When Anita Hill testified about the sexual abuse she'd suffered at Clarence Thomas's hands, Senate Republicans and the press pilloried her, calling her a liar and worse, and going on to confirm Clarence Thomas to the Supreme Court.
More than a quarter of a century later, another woman, Dr Christine Blasey Ford, has stepped forward to accuse a Republican Supreme Court nominee of attempted rape, and she, too, is facing a torrent of vile, inexcusable retaliation for daring to step forward and tell her story.
Anita Hill has written one of the most persuasive and well-argued editorials I can remember reading on any subject, addressed to the Senate and the press, about how to deal with these allegations in a way that signals the gravity and import of accusations of sexual abuse, and treats those allegations fairly and impartially.
Her advice includes some small, obvious things (like calling Blasey Ford by her name, rather than simply referring to her as "Kavanaugh's accuser"). More significantly, Hill calls on the Senate to convene "a neutral investigative body with experience in sexual misconduct cases that will investigate the incident in question and present its findings to the committee," as a means of preserving the legitimacy of both the court and the senate (as well as dealing fairly with accusations). She calls for adequate time to conduct investigations and hearings, and points out that the Senate shows no sign of making this happen, having convened its hearings on Blasey Ford's accusations on a week's notice, which likely leads to "facts being overlooked that are necessary for the Senate and the public to evaluate."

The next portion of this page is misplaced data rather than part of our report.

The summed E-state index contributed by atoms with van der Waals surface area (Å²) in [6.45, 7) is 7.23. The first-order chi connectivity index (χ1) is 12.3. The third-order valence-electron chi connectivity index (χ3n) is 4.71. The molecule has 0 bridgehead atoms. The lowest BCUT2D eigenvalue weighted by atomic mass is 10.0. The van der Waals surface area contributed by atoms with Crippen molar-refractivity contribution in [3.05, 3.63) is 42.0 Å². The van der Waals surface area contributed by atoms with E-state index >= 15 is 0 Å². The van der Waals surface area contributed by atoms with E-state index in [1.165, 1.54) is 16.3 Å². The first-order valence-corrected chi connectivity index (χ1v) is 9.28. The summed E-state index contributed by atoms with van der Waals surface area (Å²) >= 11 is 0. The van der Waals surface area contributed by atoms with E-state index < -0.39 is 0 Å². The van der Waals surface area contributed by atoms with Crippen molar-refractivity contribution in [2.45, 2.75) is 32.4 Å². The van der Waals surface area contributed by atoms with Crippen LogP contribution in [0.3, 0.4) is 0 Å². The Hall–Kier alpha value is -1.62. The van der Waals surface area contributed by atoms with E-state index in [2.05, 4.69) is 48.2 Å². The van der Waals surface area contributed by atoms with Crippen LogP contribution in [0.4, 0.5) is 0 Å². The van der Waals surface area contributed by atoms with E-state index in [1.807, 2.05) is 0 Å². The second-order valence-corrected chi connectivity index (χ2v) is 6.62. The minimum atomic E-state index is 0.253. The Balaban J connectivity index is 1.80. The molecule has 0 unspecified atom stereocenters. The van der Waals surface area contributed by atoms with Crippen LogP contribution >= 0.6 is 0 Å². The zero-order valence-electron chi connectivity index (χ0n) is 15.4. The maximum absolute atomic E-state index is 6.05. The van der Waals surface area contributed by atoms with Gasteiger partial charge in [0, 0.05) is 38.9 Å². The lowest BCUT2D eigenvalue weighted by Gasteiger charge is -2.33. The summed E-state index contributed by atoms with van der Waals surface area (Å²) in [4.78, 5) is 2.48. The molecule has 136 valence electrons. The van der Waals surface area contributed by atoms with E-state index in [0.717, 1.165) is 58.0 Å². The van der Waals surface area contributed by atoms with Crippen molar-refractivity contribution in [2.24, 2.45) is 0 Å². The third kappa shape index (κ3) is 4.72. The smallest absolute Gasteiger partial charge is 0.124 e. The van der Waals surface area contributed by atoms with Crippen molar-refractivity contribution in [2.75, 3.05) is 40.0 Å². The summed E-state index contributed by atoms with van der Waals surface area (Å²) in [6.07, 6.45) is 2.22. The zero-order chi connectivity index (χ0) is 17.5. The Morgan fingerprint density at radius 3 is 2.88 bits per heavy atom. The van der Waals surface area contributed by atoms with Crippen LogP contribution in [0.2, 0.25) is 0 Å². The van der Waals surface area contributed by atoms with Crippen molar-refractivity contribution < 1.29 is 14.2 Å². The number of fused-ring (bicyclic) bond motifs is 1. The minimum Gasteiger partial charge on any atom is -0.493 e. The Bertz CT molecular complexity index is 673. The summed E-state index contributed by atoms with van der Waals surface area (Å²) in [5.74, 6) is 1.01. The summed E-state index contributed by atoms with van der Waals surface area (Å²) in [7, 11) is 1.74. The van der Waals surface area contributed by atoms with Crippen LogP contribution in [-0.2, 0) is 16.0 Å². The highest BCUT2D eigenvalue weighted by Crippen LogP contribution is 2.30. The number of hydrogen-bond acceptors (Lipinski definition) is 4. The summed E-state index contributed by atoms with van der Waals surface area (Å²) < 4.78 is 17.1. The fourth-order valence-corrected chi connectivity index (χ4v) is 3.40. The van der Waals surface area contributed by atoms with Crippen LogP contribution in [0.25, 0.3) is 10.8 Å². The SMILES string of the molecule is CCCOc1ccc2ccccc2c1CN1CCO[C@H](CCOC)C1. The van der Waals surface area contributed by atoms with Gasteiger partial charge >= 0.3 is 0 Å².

She brings it all to a thundering conclusion, about the public mood, which has swung in favor of getting this question right, grappling with it seriously and ensuring justice is done.
In 1991, the phrase "they just don't get it" became a popular way of describing senators' reaction to sexual violence. With years of hindsight, mounds of evidence of the prevalence and harm that sexual violence causes individuals and our institutions, as well as a Senate with more women than ever, "not getting it" isn't an option for our elected representatives. In 2018, our senators must get it right.
Anita Hill: How to Get the Kavanaugh Hearings Right [Anita Hill/NY Times]
(Image: Gage Skidmore, CC-BY-SA)